STANFIELD – Olivia Rodriguez graduated from Stanfield Elementary School in this farming and ranching community. Her four sons graduated from the school. Now three of her grandchildren go there.
It’s the only school in the Stanfield Elementary School District, though the district is expected to grow in coming years along with the rest of Pinal County.
Like Rodriguez did, the school’s 786 students move on to the Casa Grande Union High School District.
The arrangement works for Stanfield, said Rodriguez, president and longtime member of the school board.
“Our kids are doing just fine,” Rodriguez said.
But things could change in November, when voters decide whether to endorse a proposal to combine the Stanfield Elementary School District with a piece of the Casa Grande Union High School District.
It’s part of a larger plan that would create seven unified districts out of seven elementary school districts and two high school districts across Pinal County.
The 13-member School District Redistricting Commission, created by the Arizona Legislature, presented Gov. Janet Napolitano with a plan that will have voters in 76 school districts around Arizona deciding whether to create unified districts. If all of the plans are approved, it would create 27 unified districts instead.
Forty-two of the districts where voters are deciding are outside of Maricopa County and in rural areas. Besides Pinal and Maricopa, counties where voters are considering changes are Cochise, La Paz, Mohave, Pima, Santa Cruz, Yavapai and Yuma.
Gary Emanuel, an associate professor in educational leadership at Northern Arizona University, said many of the elementary districts considering unification were formed at the turn of the century, when less than 5 percent of the population attended school beyond the sixth grade or eighth grade.
“Elementary districts were formed first; some of the later districts formed unified districts,” he said. “High schools were a late-19th century idea.”
Proponents of the unification plans say combining districts can put more money toward instruction by reducing administrative costs. But opponents say it isn’t clear how the plans would affect the finances of districts.
Rodriguez said a key issue in Stanfield is who best can serve the needs of students. She said most residents agree that the district as currently structured is doing that well.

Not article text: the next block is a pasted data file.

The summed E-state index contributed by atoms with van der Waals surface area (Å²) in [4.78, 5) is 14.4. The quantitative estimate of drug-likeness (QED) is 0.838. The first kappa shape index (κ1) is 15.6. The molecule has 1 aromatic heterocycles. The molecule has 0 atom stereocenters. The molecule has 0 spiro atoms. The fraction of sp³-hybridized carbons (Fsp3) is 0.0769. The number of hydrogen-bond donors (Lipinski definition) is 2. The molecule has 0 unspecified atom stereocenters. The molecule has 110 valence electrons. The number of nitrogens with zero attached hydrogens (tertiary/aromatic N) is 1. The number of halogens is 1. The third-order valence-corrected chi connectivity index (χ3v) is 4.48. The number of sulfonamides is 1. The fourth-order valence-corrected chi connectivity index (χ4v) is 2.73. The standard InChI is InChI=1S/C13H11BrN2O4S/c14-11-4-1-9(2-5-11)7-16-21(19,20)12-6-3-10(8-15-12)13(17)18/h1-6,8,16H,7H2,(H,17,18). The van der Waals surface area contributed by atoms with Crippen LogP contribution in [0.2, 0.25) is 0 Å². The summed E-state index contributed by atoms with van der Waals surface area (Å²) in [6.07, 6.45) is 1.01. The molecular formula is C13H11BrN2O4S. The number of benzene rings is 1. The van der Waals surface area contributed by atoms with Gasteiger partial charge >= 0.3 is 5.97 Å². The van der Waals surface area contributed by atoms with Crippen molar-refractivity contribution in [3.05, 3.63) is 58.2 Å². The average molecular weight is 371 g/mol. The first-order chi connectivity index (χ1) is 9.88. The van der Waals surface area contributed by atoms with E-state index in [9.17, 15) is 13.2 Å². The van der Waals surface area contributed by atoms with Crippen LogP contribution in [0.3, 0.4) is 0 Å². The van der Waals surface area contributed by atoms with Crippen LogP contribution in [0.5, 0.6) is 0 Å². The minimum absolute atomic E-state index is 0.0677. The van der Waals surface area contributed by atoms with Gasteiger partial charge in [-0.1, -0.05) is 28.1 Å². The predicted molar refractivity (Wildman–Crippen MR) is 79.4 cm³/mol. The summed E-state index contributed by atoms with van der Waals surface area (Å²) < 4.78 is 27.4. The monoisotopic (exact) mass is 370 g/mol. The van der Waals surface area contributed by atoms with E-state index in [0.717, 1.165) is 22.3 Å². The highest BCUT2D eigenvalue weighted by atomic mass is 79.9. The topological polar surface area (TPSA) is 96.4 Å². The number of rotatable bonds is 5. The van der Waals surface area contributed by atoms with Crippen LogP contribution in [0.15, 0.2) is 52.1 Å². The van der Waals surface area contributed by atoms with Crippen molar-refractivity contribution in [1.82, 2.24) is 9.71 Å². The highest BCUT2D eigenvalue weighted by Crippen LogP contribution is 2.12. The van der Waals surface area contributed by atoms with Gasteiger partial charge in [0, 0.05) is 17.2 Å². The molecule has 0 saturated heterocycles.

“The needs of kids in rural districts are different than they would be in bigger districts,” Rodriguez said.
Like most districts facing unification votes, the Stanfield Elementary School District and the Casa Grande Union High School District are urging voters to defeat the plan.
Nancy Pifer, superintendent of the Casa Grande Union High School District, which would join with three elementary districts, said combining districts would require money the state hasn’t provided.
Her concerns include how to deal with differing pay scales and tax rates in different districts.
She said her district already provides a seamless transition to high school for students from the various districts.
“Don’t get me wrong; we’re not perfect,” Pifer said.
“But we’re working on that, and we don’t need unification to do it.”
Here’s a quick look at how districts would go about combining if voters approve unification plans:
• The combining districts would need to implement plans by July 1, 2010.
• The combined school boards would determine tax rates, logistics of unification, the new names of districts and attendance boundaries.
• Rather than combining with high school districts, some elementary school districts with votes in November are considering expanding to K-12. These are in areas that are seeing rising attendance and are expected to need a new high school.